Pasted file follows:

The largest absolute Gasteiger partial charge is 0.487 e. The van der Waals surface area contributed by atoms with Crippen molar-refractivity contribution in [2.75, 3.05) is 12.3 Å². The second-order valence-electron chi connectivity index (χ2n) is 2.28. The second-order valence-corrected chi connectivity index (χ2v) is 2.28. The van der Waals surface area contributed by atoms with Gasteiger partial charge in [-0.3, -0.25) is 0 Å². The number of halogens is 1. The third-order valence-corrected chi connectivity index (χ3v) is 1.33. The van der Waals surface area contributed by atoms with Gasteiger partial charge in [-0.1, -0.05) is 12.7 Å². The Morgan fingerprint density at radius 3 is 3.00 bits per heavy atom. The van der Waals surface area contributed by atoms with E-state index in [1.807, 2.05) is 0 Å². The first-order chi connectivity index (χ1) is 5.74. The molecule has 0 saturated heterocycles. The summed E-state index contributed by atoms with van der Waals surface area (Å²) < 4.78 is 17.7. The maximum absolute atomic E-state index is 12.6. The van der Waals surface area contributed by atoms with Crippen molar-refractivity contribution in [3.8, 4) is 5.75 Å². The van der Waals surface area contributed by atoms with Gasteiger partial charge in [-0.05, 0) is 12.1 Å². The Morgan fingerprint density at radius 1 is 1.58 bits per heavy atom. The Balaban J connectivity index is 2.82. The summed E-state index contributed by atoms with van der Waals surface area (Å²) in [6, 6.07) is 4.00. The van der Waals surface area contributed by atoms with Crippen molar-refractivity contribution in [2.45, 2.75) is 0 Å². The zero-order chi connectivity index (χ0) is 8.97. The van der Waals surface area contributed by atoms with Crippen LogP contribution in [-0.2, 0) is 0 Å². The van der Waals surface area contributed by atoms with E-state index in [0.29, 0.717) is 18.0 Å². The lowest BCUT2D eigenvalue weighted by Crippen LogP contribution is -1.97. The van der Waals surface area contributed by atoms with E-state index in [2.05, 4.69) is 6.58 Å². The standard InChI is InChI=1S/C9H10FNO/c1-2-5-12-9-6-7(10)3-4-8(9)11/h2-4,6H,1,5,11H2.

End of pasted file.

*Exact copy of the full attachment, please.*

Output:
The largest absolute Gasteiger partial charge is 0.487 e. The van der Waals surface area contributed by atoms with Crippen molar-refractivity contribution in [2.75, 3.05) is 12.3 Å². The second-order valence-electron chi connectivity index (χ2n) is 2.28. The second-order valence-corrected chi connectivity index (χ2v) is 2.28. The van der Waals surface area contributed by atoms with Gasteiger partial charge in [-0.3, -0.25) is 0 Å². The number of halogens is 1. The third-order valence-corrected chi connectivity index (χ3v) is 1.33. The van der Waals surface area contributed by atoms with Gasteiger partial charge in [-0.1, -0.05) is 12.7 Å². The Morgan fingerprint density at radius 3 is 3.00 bits per heavy atom. The van der Waals surface area contributed by atoms with E-state index in [1.807, 2.05) is 0 Å². The first-order chi connectivity index (χ1) is 5.74. The molecule has 0 saturated heterocycles. The summed E-state index contributed by atoms with van der Waals surface area (Å²) < 4.78 is 17.7. The maximum absolute atomic E-state index is 12.6. The van der Waals surface area contributed by atoms with Crippen molar-refractivity contribution in [3.8, 4) is 5.75 Å². The van der Waals surface area contributed by atoms with Gasteiger partial charge in [-0.05, 0) is 12.1 Å². The Morgan fingerprint density at radius 1 is 1.58 bits per heavy atom. The Balaban J connectivity index is 2.82. The summed E-state index contributed by atoms with van der Waals surface area (Å²) in [6, 6.07) is 4.00. The van der Waals surface area contributed by atoms with Crippen molar-refractivity contribution in [2.45, 2.75) is 0 Å². The zero-order chi connectivity index (χ0) is 8.97. The van der Waals surface area contributed by atoms with Crippen LogP contribution in [-0.2, 0) is 0 Å². The van der Waals surface area contributed by atoms with E-state index in [0.29, 0.717) is 18.0 Å². The lowest BCUT2D eigenvalue weighted by Crippen LogP contribution is -1.97. The van der Waals surface area contributed by atoms with E-state index in [2.05, 4.69) is 6.58 Å². The standard InChI is InChI=1S/C9H10FNO/c1-2-5-12-9-6-7(10)3-4-8(9)11/h2-4,6H,1,5,11H2.